Triumph the Insult Comic Dog demands Golden Collar Awards write-in: "'My work on the "Conan O‘Brien Show" has been overlooked,' complains Triumph. 'It’s a travesty.... These awards have clearly been fixed!' He proceeds to make dog meat out of the other nominees, including Jason Gann who plays Wilfred on 'Wilfred.' 'This isn’t even a real dog! He’s a grown man with a sad fetish,' snarls Triumph, as he chews on his cigar. As for the big black dog on 'Entourage,' Triumph admits that the dog is a much better actor than Adrian Grenier." HOLLYWOOD REPORTER
Douglas Trumbull receives an honorary Oscar: "The first Oscars of the year have been presented at the Scientific and Technical Awards, the motion picture academy’s annual celebration of the geeks and gizmos that make movie magic. Oscar winners at the Saturday night gala included Douglas Trumbull, the visual-effects master behind such pioneering works as '2001: A Space Odyssey,’ 'Close Encounters of the Third Kind' and 'Blade Runner.' Trumbull, 69, was honored for his long career of technological contributions to filmmaking, including his latest wizardry in the Brad Pitt-Terrence Malick drama 'The Tree of Life,' which featured grand images of the cosmos and the age of dinosaurs." ASSOCIATED PRESS
Grammy Awards post their best ratings in almost 30 years: "Last night's broadcast of the 54th Annual Grammy Awards delivered more than 39 million viewers, the largest Grammy audience since 1984 and the second largest in history, according to Nielsen preliminary live plus same day fast affiliate ratings (8:00-11:30 PM) for Sunday, Feb. 12. In key demographics, The Grammy Awards averaged a 14.1/32 in adults 18-49, matching its best since 1990 (14.2), a 16.0/33 in adults 25-54, best since 1988 (16.1) and 12.1/31 in adults 18-34, best since 2001 (13.5)."
Does computer voting open up the Oscars to hacking? "The academy said the software developed by the San Diego-based computer voting company Everyone Counts would incorporate 'multiple layers of security' and 'military-grade encryption techniques' to ensure that nothing untoward or underhanded could occur before PricewaterhouseCoopers, its accountancy firm, captured the votes from the Internet ether. Unfortunately, leading computer scientists around the world who have looked at Internet voting systems do not share the academy's confidence. On the contrary, they say the technology is vulnerable to a variety of cyber attacks — no matter how many layers of encryption there are — and risks producing a fraudulent outcome without anyone necessarily realizing it." LOS ANGELES TIMES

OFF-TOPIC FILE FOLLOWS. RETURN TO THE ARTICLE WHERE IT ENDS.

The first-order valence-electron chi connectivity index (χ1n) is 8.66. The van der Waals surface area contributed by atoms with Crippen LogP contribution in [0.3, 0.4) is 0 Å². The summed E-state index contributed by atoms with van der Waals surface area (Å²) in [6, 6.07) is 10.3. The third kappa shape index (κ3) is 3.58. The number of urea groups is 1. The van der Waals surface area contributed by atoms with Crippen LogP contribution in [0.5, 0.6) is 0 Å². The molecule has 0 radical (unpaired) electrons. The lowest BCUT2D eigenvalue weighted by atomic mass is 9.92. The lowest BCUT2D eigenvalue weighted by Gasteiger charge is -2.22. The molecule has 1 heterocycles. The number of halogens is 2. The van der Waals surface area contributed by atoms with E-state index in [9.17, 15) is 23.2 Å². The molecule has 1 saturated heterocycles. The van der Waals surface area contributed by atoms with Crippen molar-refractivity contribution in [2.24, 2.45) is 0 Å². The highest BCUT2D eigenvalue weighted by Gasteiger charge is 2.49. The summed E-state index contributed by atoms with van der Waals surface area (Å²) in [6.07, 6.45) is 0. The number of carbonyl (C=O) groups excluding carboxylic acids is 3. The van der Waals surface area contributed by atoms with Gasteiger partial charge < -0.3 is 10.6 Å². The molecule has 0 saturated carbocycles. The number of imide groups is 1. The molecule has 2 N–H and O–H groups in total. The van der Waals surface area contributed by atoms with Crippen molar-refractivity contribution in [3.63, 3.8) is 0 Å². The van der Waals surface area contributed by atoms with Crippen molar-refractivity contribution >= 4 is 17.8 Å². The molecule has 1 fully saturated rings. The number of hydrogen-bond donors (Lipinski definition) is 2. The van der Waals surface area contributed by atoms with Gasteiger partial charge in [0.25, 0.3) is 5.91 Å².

Whitney Houston's final movie will be released in August: "'Sparkle,' a musical drama featuring the final film role of Whitney Houston, is now scheduled to hit theaters on August 17th. The movie, a remake of the 1976 picture of the same name, features Houston as the mother of three sisters in a Supremes-like musical group who struggle with fame and drugs. The movie also includes performances by Jordin Sparks, Cee Lo Green and Mike Epps. In addition to starring in the film, Houston recorded several songs for its soundtrack, which was intended as a comeback project for the troubled superstar." ROLLING STONE
Oscar-nominees Viola Davis and Octavia Spencer sit down with Tavis Smiley: "They kind of 'go there' — this is a worthwhile, interesting conversation … for those of you interested. Viola Davis speaks quite passionately about the stigma and crippling dilemma of being a black artist who must carry the burden, I think, of both the black and white community. They pay the price, white actors don’t. Anyway, Davis says it all a lot better than I can … have a listen." AWARDS DAILY